As mentioned in one of my recent posts, I took a course in children’s lit at Concordia University while I was doing my undergrad. My degree was in creative writing, and within my writing classes I mainly focused on poetry. So I am always intrigued by picture books and novels in verse, whether tightly rhymed or free verse.
Like I also mentioned in that post, writing in rhyme is incredibly, deceptively, maddeningly difficult. It’s very easy to write rhyme but very hard to write good rhyme. You need lines that have the right number of syllables and the right rhythm so that when we read them aloud, it comes naturally and we don’t trip over what we’re saying, or feel that a piece of it is missing (for those interested in literary nitty-gritty: scansion).
Other types of verse have their own issues – even free verse, though it doesn’t have a strict meter, needs some kind of rhythmic flow. Word choice and use of imagery are huge.
But the payoff is that, when it’s done well, books in verse can be really satisfying. There’s something so great about a rhyming picture book that just rolls off your tongue like it’s no big deal. It has a power like music.
So tonight’s blog post is dedicated to good books in verse: picture books, chapter books, and young adult.
Chicka Chicka Boom Boom
by Bill Martin, Jr. and John Archambault
An alphabet rhyme/chant that relates what happens when the whole alphabet tries to climb a coconut tree.
A House is a House for Me
by Mary Ann Hoberman
Lists in rhyme the dwellings of various animals and things.
All Aboard the Dinotrain
by Deb Lund
When dinosaurs seek adventure by taking a train ride, they find the trip has some unexpected surprises along the way.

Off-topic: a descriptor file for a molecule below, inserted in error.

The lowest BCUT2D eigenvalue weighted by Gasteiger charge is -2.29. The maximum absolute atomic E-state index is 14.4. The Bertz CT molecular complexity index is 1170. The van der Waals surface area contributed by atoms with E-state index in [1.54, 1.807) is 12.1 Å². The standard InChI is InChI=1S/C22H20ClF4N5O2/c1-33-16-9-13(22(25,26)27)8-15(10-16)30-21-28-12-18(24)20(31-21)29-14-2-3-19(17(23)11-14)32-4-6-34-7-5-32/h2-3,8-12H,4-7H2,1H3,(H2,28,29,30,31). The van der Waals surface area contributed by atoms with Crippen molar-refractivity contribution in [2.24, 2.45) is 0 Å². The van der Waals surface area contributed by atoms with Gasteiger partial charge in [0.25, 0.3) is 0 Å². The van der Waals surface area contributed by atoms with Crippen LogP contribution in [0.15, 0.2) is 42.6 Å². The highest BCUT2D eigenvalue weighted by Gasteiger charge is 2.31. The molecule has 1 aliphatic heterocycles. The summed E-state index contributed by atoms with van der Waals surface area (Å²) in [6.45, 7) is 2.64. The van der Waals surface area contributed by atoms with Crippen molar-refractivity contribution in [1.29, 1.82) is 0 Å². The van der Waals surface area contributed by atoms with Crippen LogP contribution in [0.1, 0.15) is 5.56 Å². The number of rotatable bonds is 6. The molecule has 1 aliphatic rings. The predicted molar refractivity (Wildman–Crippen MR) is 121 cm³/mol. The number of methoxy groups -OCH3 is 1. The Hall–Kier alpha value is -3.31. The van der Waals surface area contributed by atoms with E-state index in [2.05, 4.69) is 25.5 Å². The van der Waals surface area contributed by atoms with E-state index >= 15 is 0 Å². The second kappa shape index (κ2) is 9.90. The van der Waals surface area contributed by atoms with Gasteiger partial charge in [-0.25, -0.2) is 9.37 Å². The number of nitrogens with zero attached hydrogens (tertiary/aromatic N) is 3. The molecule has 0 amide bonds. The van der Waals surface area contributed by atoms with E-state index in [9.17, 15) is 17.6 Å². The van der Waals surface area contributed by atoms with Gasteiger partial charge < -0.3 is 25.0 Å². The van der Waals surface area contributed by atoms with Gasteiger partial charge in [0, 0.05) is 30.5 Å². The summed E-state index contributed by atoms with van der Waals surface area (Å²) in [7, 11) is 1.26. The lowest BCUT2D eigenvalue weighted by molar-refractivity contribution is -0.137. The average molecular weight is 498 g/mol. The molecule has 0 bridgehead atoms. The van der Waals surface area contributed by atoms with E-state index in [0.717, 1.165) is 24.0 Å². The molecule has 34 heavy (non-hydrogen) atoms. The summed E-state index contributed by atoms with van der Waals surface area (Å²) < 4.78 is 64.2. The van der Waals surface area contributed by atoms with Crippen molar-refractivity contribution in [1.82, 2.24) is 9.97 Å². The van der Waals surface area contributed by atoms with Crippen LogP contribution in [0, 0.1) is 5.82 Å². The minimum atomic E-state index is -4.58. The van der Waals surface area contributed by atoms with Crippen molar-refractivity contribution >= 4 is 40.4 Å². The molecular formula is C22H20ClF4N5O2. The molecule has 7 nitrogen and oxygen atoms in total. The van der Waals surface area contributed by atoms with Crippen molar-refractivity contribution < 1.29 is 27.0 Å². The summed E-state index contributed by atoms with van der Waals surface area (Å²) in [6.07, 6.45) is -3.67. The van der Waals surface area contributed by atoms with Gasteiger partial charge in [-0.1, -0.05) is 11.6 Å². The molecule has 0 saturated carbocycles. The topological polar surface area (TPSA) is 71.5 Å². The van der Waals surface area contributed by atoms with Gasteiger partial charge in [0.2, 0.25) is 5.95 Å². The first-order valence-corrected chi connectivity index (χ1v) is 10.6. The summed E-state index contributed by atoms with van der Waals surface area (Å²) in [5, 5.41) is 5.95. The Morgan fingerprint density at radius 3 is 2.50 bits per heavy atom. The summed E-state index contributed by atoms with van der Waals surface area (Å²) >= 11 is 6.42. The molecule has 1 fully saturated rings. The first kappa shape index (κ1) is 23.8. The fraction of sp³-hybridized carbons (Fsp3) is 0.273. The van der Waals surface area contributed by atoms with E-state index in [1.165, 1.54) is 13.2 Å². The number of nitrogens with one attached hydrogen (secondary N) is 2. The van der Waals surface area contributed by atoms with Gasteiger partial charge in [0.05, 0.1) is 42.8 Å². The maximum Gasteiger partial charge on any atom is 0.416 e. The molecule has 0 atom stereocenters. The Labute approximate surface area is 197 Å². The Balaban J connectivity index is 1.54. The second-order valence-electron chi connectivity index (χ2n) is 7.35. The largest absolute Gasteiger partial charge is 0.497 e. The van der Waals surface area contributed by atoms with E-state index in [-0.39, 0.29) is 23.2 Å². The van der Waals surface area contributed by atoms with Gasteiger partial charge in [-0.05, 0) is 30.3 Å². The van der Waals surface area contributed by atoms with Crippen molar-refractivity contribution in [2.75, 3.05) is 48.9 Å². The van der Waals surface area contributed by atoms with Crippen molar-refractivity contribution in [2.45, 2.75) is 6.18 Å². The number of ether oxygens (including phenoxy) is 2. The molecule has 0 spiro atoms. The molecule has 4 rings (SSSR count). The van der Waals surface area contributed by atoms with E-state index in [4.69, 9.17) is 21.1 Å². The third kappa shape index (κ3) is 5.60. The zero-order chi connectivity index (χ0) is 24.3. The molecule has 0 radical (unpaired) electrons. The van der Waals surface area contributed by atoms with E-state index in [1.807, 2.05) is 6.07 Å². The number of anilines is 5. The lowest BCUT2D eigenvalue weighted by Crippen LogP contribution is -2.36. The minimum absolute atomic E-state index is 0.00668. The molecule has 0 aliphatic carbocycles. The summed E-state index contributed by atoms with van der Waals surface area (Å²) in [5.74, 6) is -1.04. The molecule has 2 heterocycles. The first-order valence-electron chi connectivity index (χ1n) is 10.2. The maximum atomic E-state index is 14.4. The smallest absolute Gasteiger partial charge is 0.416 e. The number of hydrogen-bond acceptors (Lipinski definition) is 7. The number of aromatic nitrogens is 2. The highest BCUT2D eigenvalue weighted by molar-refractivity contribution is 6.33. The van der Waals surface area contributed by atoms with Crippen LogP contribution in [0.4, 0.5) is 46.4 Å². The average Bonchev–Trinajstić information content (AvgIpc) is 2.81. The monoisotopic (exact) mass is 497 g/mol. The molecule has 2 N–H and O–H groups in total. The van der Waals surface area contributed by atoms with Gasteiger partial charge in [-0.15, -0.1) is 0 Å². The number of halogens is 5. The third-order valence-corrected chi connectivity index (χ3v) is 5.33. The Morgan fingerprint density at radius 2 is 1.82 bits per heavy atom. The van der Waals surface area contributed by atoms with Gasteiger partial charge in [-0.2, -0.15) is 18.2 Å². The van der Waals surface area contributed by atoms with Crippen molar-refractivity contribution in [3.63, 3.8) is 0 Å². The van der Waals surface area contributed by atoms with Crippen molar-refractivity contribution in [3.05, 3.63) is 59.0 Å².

Love That Dog
by Sharon Creech
A young student, who comes to love poetry through a personal understanding of what different famous poems mean to him, surprises himself by writing his own inspired poem.
Out of the Dust
by Karen Hesse
In a series of poems, fifteen-year-old Billie Jo relates the hardships of living on her family’s wheat farm in Oklahoma during the dust bowl years of the Depression.
by Sharon Creech
Twelve-year-old Annie ponders the many rhythms of life the year that her mother becomes pregnant, her grandfather begins faltering, and her best friend (and running partner) becomes distant.
Young Adult Books:
by Ellen Hopkins
Chronicles the turbulent and often disturbing relationship between Kristina, a character based on the author’s own daughter, and the “monster,” the highly addictive drug crystal meth, or “crank.” (part of a series that also includes Glass and Fallout.)
by Helen Frost
Seven teens facing such problems as pregnancy, closeted homosexuality, and abuse each describe in poetic forms what caused them to leave home and where they found home again.
by Jennifer Roy
From 1939, when Syvia is four and a half years old, to 1945 when she has just turned ten, a Jewish girl and her family struggle to survive in Poland’s Lodz ghetto during the Nazi occupation.